By Miriam Raftery
Photos and video by Thomas Michael Coyne
View video: https://www.youtube.com/watch?v=wbXJXLh-3H4
May 15, 2021 (Boulevard) – Following an inquiry by East County Magazine in response to concerns raised by a member of the Boulevard Planning Group, the County has sent an inspector out to the Live Oak Springs RV Park and ordered the owner to halt work and remove illegal upgrades.
Thomas Michael Coyne, a Boulevard Planning Group member, sent East County Magazine a copy of an e-mail that he sent on May 7 to Nathan Fletcher, Chairman of the Board of Supervisors, and to Supervisor Joel Anderson alerting them to the issue.
Coyne said residents of Live Oak Springs reached out to him after noticing trenching and grading activities at the RV park recently sold to Anthony Windle. Historically, the property has been used as a dry RV campground with no individual hookups for water, sewer or electrical, and has been rented primarily for special events on holiday weekends.
The Boulevard Planning Group met on March 4 with Windle present, as well as representatives from the County’s Code Compliance, Dept. of Environmental Health, and Dept. of Development Services and Land Use.
At that meeting, staff determined that the owner could only provide maintenance for use as a dry RV campground. “County staff stated that new hookups to individual RV spaces could not be installed as it would constitute an expansion of the park. County staff indicated that all of the piping and cleanouts that had already been installed would need to be removed,” Coyne’s letter states. “Mr. Windle, who was present, expressed no opposition…However in the intervening months between March 4, 2021 and the present day no remedial work to remove such piping and trenchwork improvements have been completed by the property owner.”
Coyne contended that County staff had been unresponsive to the addition of 12 new meter pedestals between May 4 and 7, even after the initial order to remove earlier additions. “I would really appreciate your assistance with this matter before additional, irreversible damage is caused to the Live Oak Springs community,” his letter concluded.
East County Magazine reached out to the County and on May 12, we received this response from Donna Durckel, the County’s group communications officer for Land Use and Environment.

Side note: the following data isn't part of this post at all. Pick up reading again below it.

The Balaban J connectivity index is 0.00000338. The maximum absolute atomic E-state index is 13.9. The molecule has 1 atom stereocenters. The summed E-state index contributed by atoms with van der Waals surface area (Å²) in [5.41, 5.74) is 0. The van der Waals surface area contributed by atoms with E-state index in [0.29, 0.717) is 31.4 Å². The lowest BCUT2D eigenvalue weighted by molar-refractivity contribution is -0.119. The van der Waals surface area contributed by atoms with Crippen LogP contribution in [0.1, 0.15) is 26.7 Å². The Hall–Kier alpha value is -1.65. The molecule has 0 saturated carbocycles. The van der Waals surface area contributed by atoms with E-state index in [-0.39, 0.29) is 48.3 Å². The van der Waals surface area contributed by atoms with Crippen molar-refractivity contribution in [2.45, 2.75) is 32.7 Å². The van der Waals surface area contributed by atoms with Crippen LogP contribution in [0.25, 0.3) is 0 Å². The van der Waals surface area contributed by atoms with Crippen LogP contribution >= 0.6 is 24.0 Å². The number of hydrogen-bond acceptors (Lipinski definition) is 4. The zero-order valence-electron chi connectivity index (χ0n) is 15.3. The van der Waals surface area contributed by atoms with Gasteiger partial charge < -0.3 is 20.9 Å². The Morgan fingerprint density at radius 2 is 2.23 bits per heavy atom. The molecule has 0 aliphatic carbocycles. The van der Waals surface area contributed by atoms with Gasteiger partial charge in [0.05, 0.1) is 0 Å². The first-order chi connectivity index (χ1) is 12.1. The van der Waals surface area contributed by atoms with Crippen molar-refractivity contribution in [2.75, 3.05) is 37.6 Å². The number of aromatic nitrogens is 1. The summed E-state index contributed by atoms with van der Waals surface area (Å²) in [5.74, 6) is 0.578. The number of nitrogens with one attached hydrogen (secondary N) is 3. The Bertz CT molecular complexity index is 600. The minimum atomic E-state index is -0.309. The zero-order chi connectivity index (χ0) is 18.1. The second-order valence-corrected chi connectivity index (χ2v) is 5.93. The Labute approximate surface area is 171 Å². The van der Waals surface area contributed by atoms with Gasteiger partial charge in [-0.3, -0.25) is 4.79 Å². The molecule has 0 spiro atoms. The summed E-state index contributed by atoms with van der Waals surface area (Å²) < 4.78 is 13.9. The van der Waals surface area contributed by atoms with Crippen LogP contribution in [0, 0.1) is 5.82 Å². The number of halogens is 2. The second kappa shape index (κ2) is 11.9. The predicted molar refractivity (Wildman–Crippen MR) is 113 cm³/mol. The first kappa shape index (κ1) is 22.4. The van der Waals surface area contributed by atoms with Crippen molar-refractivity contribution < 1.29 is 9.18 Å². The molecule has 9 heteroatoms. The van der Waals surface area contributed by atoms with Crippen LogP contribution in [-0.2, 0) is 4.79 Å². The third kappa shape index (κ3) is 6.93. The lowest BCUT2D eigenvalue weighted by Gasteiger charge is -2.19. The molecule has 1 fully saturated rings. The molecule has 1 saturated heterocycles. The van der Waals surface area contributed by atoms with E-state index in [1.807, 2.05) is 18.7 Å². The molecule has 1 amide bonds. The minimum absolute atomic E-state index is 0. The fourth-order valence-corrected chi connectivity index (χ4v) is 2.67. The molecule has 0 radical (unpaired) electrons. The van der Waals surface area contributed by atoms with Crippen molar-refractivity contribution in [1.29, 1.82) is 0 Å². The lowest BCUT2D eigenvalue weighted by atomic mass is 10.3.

Durckel replied, “The County’s Planning & Development Services Department (PDS) sent an inspector out to Live Oak Springs RV Park this morning (Wed) and a stop-work order was issued.”
She indicated that Windle had secured a permit from PDS’s Building Division for the replacement of existing electrical pedestals on the RV campground. But she said, “Inspectors found that additional electrical pedestals were installed, which is beyond the scope of his permit. Mr. Windle will be required to remove those improvements that were not included in the permit.”
If Windle continues to defy county orders, he could face enforcement action. “Whenever possible, we like to achieve voluntary compliance in these situations by working with property owners to resolve the problems,” Durckel said. “However, if unauthorized work continues in the RV park, we will escalate our enforcement. This could include issuing a citation or legal action.”
She confirmed that the property is categorized as a legal non-conforming property, which means it existed prior to County zoning codes. “With this categorization, expansion or changes to the property are not allowed. Mr. Windle was informed of this condition,” Durckel made clear.
The RV park issue is just part of a broader problem in the rural community of Live Oak Springs, however.
In a separate email to ECM, Coyne said many Live Oaks Springs residents have owned their homes for generations, yet the area has fallen into disrepair. They fear accelerated deterioration if the park is allowed to convert to a permanent mobile home/RV park.
Coyne sent photos showing rundown conditions in the Live Oak Springs community.
“In other communities with substandard housing, governments have assisted property owners in improving housing,” he wrote. “Here, the County is just allowing conditions to worsen. It amazes me that in such a wealthy County as San Diego, leaders and County staff are not more proactive in addressing issues of substandard housing in the rural backcountry. These communities are totally being ignored.”